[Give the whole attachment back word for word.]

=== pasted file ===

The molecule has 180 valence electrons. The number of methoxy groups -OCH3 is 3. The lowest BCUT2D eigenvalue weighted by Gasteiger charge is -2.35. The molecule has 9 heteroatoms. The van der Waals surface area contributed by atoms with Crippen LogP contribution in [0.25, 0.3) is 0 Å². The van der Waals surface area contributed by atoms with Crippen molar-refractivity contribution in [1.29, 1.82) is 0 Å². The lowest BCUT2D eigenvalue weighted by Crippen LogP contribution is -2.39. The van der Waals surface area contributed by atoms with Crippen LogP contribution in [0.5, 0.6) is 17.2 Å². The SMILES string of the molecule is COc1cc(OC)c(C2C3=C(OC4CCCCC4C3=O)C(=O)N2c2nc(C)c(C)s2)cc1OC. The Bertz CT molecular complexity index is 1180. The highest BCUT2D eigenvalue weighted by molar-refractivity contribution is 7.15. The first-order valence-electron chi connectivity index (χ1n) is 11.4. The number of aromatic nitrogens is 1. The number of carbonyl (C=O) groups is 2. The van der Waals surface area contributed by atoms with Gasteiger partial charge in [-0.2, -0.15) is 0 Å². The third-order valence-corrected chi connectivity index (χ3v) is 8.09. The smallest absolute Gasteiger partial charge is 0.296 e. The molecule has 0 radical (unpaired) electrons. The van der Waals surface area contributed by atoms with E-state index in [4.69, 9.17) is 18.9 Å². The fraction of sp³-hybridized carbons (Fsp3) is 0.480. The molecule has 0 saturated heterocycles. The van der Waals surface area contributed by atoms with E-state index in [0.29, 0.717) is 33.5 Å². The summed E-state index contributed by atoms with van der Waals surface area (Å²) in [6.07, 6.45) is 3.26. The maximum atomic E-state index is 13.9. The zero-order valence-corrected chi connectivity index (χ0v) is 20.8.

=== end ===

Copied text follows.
The molecule has 180 valence electrons. The number of methoxy groups -OCH3 is 3. The lowest BCUT2D eigenvalue weighted by Gasteiger charge is -2.35. The molecule has 9 heteroatoms. The van der Waals surface area contributed by atoms with Crippen LogP contribution in [0.25, 0.3) is 0 Å². The van der Waals surface area contributed by atoms with Crippen molar-refractivity contribution in [1.29, 1.82) is 0 Å². The lowest BCUT2D eigenvalue weighted by Crippen LogP contribution is -2.39. The van der Waals surface area contributed by atoms with Crippen LogP contribution in [0.5, 0.6) is 17.2 Å². The SMILES string of the molecule is COc1cc(OC)c(C2C3=C(OC4CCCCC4C3=O)C(=O)N2c2nc(C)c(C)s2)cc1OC. The Bertz CT molecular complexity index is 1180. The highest BCUT2D eigenvalue weighted by molar-refractivity contribution is 7.15. The first-order valence-electron chi connectivity index (χ1n) is 11.4. The number of aromatic nitrogens is 1. The number of carbonyl (C=O) groups is 2. The van der Waals surface area contributed by atoms with Gasteiger partial charge in [-0.2, -0.15) is 0 Å². The third-order valence-corrected chi connectivity index (χ3v) is 8.09. The smallest absolute Gasteiger partial charge is 0.296 e. The molecule has 0 radical (unpaired) electrons. The van der Waals surface area contributed by atoms with E-state index in [4.69, 9.17) is 18.9 Å². The fraction of sp³-hybridized carbons (Fsp3) is 0.480. The molecule has 0 saturated heterocycles. The van der Waals surface area contributed by atoms with E-state index in [0.29, 0.717) is 33.5 Å². The summed E-state index contributed by atoms with van der Waals surface area (Å²) in [6.07, 6.45) is 3.26. The maximum atomic E-state index is 13.9. The zero-order valence-corrected chi connectivity index (χ0v) is 20.8.